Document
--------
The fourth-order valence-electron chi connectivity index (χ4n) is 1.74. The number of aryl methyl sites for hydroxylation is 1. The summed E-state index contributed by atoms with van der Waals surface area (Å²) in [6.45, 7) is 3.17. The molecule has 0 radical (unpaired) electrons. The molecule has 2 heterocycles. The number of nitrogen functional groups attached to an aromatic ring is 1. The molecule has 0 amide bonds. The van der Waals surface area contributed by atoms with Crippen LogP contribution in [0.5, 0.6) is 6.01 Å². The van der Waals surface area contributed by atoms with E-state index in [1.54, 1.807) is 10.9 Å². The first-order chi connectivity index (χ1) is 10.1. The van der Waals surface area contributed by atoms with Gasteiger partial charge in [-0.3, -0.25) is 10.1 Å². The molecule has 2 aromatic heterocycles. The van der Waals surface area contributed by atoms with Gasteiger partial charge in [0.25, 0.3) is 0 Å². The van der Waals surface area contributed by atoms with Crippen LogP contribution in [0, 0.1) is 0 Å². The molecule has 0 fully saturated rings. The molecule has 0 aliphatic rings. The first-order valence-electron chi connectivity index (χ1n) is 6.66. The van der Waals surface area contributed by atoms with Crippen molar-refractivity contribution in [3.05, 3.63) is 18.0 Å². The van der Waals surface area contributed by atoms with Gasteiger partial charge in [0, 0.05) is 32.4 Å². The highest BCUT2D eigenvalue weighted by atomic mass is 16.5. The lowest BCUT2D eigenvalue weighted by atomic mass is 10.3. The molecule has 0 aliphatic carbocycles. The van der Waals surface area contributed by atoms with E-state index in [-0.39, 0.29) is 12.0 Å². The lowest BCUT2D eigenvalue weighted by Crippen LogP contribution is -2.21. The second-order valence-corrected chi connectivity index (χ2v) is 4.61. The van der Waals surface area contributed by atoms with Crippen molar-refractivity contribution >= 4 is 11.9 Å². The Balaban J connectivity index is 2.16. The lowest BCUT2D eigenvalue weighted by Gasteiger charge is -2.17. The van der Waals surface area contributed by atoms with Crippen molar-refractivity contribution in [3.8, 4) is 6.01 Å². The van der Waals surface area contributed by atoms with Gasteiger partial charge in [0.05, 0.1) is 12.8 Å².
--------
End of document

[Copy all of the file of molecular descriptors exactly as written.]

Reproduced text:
The fourth-order valence-electron chi connectivity index (χ4n) is 1.74. The number of aryl methyl sites for hydroxylation is 1. The summed E-state index contributed by atoms with van der Waals surface area (Å²) in [6.45, 7) is 3.17. The molecule has 0 radical (unpaired) electrons. The molecule has 2 heterocycles. The number of nitrogen functional groups attached to an aromatic ring is 1. The molecule has 0 amide bonds. The van der Waals surface area contributed by atoms with Crippen LogP contribution in [0.5, 0.6) is 6.01 Å². The van der Waals surface area contributed by atoms with E-state index in [1.54, 1.807) is 10.9 Å². The first-order chi connectivity index (χ1) is 10.1. The van der Waals surface area contributed by atoms with Gasteiger partial charge in [-0.3, -0.25) is 10.1 Å². The molecule has 2 aromatic heterocycles. The van der Waals surface area contributed by atoms with Gasteiger partial charge in [0.25, 0.3) is 0 Å². The van der Waals surface area contributed by atoms with Crippen LogP contribution in [0, 0.1) is 0 Å². The molecule has 0 fully saturated rings. The molecule has 0 aliphatic rings. The first-order valence-electron chi connectivity index (χ1n) is 6.66. The van der Waals surface area contributed by atoms with Crippen molar-refractivity contribution in [3.05, 3.63) is 18.0 Å². The van der Waals surface area contributed by atoms with Gasteiger partial charge in [0, 0.05) is 32.4 Å². The highest BCUT2D eigenvalue weighted by atomic mass is 16.5. The lowest BCUT2D eigenvalue weighted by atomic mass is 10.3. The molecule has 0 aliphatic carbocycles. The van der Waals surface area contributed by atoms with E-state index in [-0.39, 0.29) is 12.0 Å². The lowest BCUT2D eigenvalue weighted by Crippen LogP contribution is -2.21. The second-order valence-corrected chi connectivity index (χ2v) is 4.61. The van der Waals surface area contributed by atoms with Crippen molar-refractivity contribution >= 4 is 11.9 Å². The Balaban J connectivity index is 2.16. The lowest BCUT2D eigenvalue weighted by Gasteiger charge is -2.17. The van der Waals surface area contributed by atoms with Crippen molar-refractivity contribution in [3.8, 4) is 6.01 Å². The van der Waals surface area contributed by atoms with Gasteiger partial charge in [0.05, 0.1) is 12.8 Å².